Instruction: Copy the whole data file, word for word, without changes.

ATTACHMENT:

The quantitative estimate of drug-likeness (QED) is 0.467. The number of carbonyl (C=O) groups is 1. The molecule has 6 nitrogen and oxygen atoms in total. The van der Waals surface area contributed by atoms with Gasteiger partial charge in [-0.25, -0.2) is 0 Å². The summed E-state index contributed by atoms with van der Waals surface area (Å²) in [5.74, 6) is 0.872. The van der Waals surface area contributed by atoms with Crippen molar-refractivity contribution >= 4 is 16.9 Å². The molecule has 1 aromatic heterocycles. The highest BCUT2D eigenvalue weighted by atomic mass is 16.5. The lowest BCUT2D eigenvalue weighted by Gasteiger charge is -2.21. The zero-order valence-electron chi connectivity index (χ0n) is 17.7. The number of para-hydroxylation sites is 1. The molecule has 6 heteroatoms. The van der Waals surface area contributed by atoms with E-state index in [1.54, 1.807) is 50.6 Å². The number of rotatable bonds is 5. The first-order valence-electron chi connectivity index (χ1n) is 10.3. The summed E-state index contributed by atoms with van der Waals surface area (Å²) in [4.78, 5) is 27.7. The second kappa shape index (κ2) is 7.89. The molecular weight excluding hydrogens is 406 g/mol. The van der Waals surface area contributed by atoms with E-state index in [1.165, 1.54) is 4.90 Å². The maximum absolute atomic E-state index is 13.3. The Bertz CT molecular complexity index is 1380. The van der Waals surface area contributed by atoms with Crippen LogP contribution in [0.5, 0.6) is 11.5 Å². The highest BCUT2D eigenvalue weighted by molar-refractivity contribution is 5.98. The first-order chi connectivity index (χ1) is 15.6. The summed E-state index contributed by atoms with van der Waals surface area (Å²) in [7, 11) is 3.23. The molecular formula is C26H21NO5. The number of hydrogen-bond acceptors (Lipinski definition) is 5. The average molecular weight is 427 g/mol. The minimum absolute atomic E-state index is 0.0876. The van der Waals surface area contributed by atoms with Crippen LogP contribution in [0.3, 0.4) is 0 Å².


The quantitative estimate of drug-likeness (QED) is 0.467. The number of carbonyl (C=O) groups is 1. The molecule has 6 nitrogen and oxygen atoms in total. The van der Waals surface area contributed by atoms with Gasteiger partial charge in [-0.25, -0.2) is 0 Å². The summed E-state index contributed by atoms with van der Waals surface area (Å²) in [5.74, 6) is 0.872. The van der Waals surface area contributed by atoms with Crippen molar-refractivity contribution >= 4 is 16.9 Å². The molecule has 1 aromatic heterocycles. The highest BCUT2D eigenvalue weighted by atomic mass is 16.5. The lowest BCUT2D eigenvalue weighted by Gasteiger charge is -2.21. The zero-order valence-electron chi connectivity index (χ0n) is 17.7. The number of para-hydroxylation sites is 1. The molecule has 6 heteroatoms. The van der Waals surface area contributed by atoms with E-state index in [1.54, 1.807) is 50.6 Å². The number of rotatable bonds is 5. The first-order valence-electron chi connectivity index (χ1n) is 10.3. The summed E-state index contributed by atoms with van der Waals surface area (Å²) in [4.78, 5) is 27.7. The second kappa shape index (κ2) is 7.89. The molecular weight excluding hydrogens is 406 g/mol. The van der Waals surface area contributed by atoms with E-state index in [1.165, 1.54) is 4.90 Å². The maximum absolute atomic E-state index is 13.3. The Bertz CT molecular complexity index is 1380. The van der Waals surface area contributed by atoms with Crippen LogP contribution in [0.5, 0.6) is 11.5 Å². The highest BCUT2D eigenvalue weighted by molar-refractivity contribution is 5.98. The first-order chi connectivity index (χ1) is 15.6. The summed E-state index contributed by atoms with van der Waals surface area (Å²) in [7, 11) is 3.23. The molecular formula is C26H21NO5. The number of hydrogen-bond acceptors (Lipinski definition) is 5. The average molecular weight is 427 g/mol. The minimum absolute atomic E-state index is 0.0876. The van der Waals surface area contributed by atoms with Crippen LogP contribution in [0.3, 0.4) is 0 Å².